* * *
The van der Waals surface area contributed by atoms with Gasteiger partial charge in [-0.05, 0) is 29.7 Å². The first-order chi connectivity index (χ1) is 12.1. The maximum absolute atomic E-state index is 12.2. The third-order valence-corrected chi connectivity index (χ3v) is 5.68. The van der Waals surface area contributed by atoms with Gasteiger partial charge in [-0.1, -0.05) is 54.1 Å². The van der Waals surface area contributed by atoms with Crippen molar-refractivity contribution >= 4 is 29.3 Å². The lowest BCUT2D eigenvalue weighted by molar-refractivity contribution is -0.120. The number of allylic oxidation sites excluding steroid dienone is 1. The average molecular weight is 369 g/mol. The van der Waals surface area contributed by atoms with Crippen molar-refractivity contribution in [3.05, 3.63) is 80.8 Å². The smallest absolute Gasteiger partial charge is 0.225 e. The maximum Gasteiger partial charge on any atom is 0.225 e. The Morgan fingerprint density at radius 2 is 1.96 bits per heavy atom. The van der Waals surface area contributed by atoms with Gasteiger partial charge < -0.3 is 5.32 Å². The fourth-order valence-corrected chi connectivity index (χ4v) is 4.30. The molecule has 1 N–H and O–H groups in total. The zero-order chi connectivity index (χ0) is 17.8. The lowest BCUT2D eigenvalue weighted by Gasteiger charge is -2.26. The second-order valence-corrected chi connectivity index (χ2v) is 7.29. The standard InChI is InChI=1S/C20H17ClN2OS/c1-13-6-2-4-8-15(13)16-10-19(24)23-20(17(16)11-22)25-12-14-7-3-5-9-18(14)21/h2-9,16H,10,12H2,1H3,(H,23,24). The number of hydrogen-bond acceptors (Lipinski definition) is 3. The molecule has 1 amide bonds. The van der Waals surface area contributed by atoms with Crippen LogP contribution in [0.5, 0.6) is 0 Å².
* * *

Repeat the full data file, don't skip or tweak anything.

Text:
The van der Waals surface area contributed by atoms with Gasteiger partial charge in [-0.05, 0) is 29.7 Å². The first-order chi connectivity index (χ1) is 12.1. The maximum absolute atomic E-state index is 12.2. The third-order valence-corrected chi connectivity index (χ3v) is 5.68. The van der Waals surface area contributed by atoms with Gasteiger partial charge in [-0.1, -0.05) is 54.1 Å². The van der Waals surface area contributed by atoms with Crippen molar-refractivity contribution >= 4 is 29.3 Å². The lowest BCUT2D eigenvalue weighted by molar-refractivity contribution is -0.120. The number of allylic oxidation sites excluding steroid dienone is 1. The average molecular weight is 369 g/mol. The van der Waals surface area contributed by atoms with Crippen molar-refractivity contribution in [3.05, 3.63) is 80.8 Å². The smallest absolute Gasteiger partial charge is 0.225 e. The maximum Gasteiger partial charge on any atom is 0.225 e. The Morgan fingerprint density at radius 2 is 1.96 bits per heavy atom. The van der Waals surface area contributed by atoms with Gasteiger partial charge < -0.3 is 5.32 Å². The fourth-order valence-corrected chi connectivity index (χ4v) is 4.30. The molecule has 1 N–H and O–H groups in total. The zero-order chi connectivity index (χ0) is 17.8. The lowest BCUT2D eigenvalue weighted by Gasteiger charge is -2.26. The second-order valence-corrected chi connectivity index (χ2v) is 7.29. The standard InChI is InChI=1S/C20H17ClN2OS/c1-13-6-2-4-8-15(13)16-10-19(24)23-20(17(16)11-22)25-12-14-7-3-5-9-18(14)21/h2-9,16H,10,12H2,1H3,(H,23,24). The number of hydrogen-bond acceptors (Lipinski definition) is 3. The molecule has 1 amide bonds. The van der Waals surface area contributed by atoms with Crippen LogP contribution in [0.5, 0.6) is 0 Å².